Get breaking news alerts via email

Click here to manage your alerts
Hunter soccer determined not to be an easy target
Soccer » With new coach, new system brings fresh perspective to struggling program.
First Published Aug 08 2012 04:07 pm • Last Updated Nov 30 2012 11:31 pm

Linsey Rogerson cringes when she hears how many goals the Hunter soccer team allowed last year: 94.

"I didn’t know it was that many," she says.

At a glance

Wolverines bringing tweaked approach to the pitch

The Hunter girls soccer team allowed 94 goals last season.

New coach Brett Solberg, a Hunter grad, is emphasizing conditioning and a winning attitude this season.

Join the Discussion
Post a Comment

It was that many — the most in Class 5A. And the Wolverines hope it’s a number they can soon forget.

Brett Solberg, a Hunter alum himself, has swept in as the team’s new coach. He’s pushed the players in ways they haven’t been pushed, all in an effort to change the culture of a program that hasn’t seen much winning.

Although the Wolverines did manage a 5-12 record and made the playoffs last season, they lost by virtue of the "mercy rule" — an 8-goal margin — nine times last season.

The top goal this season: No mercy-rule losses.

"It’s frustrating to have all those shots go in," says Brook McKee, the team’s starting goalkeeper. "We’re definitely not expecting to win every game, but we want to compete."

The most obvious change Solberg has made so far is conditioning: The team is running more than it ever did last year. In the middle of practice, the players huddle up together and run sprints along the sides of the school field.

"You see the best teams always have girls who are in great shape," Solberg says. "Even if you learn the skills, if you can’t keep up with the other team, you’re going to get dominated."

Senior full back Morgan Allen says it more frankly: "It’s easier not to get your butt kicked if you’re not dead tired at the end."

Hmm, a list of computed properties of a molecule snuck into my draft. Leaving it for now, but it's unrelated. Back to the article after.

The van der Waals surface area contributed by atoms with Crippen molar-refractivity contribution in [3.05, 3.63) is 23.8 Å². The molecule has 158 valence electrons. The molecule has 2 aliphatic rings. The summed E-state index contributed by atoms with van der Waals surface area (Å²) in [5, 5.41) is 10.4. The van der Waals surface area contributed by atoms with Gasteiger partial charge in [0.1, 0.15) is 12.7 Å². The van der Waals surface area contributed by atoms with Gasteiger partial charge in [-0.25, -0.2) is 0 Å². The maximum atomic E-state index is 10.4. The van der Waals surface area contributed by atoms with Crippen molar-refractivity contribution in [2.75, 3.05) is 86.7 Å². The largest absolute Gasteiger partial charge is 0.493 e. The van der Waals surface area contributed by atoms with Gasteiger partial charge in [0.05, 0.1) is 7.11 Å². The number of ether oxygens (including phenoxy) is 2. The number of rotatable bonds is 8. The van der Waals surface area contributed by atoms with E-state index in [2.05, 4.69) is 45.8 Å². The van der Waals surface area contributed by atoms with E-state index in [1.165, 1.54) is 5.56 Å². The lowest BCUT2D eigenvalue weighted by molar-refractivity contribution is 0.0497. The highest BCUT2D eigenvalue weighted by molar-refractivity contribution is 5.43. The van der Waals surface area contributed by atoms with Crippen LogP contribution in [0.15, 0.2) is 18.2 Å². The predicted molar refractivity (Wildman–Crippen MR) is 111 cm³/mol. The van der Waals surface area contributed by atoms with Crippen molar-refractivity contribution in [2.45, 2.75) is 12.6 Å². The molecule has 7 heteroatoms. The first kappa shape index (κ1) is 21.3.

story continues below
story continues below

Solberg had a chance to see dominance up close last season when he taught — but didn’t coach — at Alta. He watched the Hawks make their run to the state championship, leading the state in goals scored and fewest goals allowed.

His observations of Alta have helped shape Hunter’s new brand of soccer. Team members are becoming more conscious of what’s going on around them: who is making the cut, where to attack the goal. Solberg keeps a whiteboard close at hand to diagram plays and explain to his pupils.

"We don’t have as much down time as last year," Allen says. "We’re just playing a lot more."

Some position switches are expected to help the team as well. Rogerson, formerly a midfielder, will shore up the back line as a stopper. One of the faster members of the team, Stephanie Figueroa, will play more on attack.

It might not be a dynasty in the making, but the team feels a gently rising tide of optimism.

"We want to at least show that we can be a challenge to the really good teams," Figueroa says. "We want to try our hardest and not get mercy ruled."

Figueroa explains she lives with a soccer-rabid family — her uncle played professionally in Mexico. As a sophomore on last year’s team, she found a lot of frustration.

With a new season and a new coach, there’s been some rejuvenation.

"[Coach Solberg] has motivation for us," she says. "He was a player, so he knows what it takes."

Next Page >

Copyright 2014 The Salt Lake Tribune. All rights reserved. This material may not be published, broadcast, rewritten or redistributed.

Top Reader Comments Read All Comments Post a Comment
Click here to read all comments   Click here to post a comment

About Reader Comments

Reader comments on sltrib.com are the opinions of the writer, not The Salt Lake Tribune. We will delete comments containing obscenities, personal attacks and inappropriate or offensive remarks. Flagrant or repeat violators will be banned. If you see an objectionable comment, please alert us by clicking the arrow on the upper right side of the comment and selecting "Flag comment as inappropriate". If you've recently registered with Disqus or aren't seeing your comments immediately, you may need to verify your email address. To do so, visit disqus.com/account.
See more about comments here.
Staying Connected
Contests and Promotions
  • Search Obituaries
  • Place an Obituary

  • Search Cars
  • Search Homes
  • Search Jobs
  • Search Marketplace
  • Search Legal Notices

  • Other Services
  • Advertise With Us
  • Subscribe to the Newspaper
  • Access your e-Edition
  • Frequently Asked Questions
  • Contact a newsroom staff member
  • Access the Trib Archives
  • Privacy Policy
  • Missing your paper? Need to place your paper on vacation hold? For this and any other subscription related needs, click here or call 801.204.6100.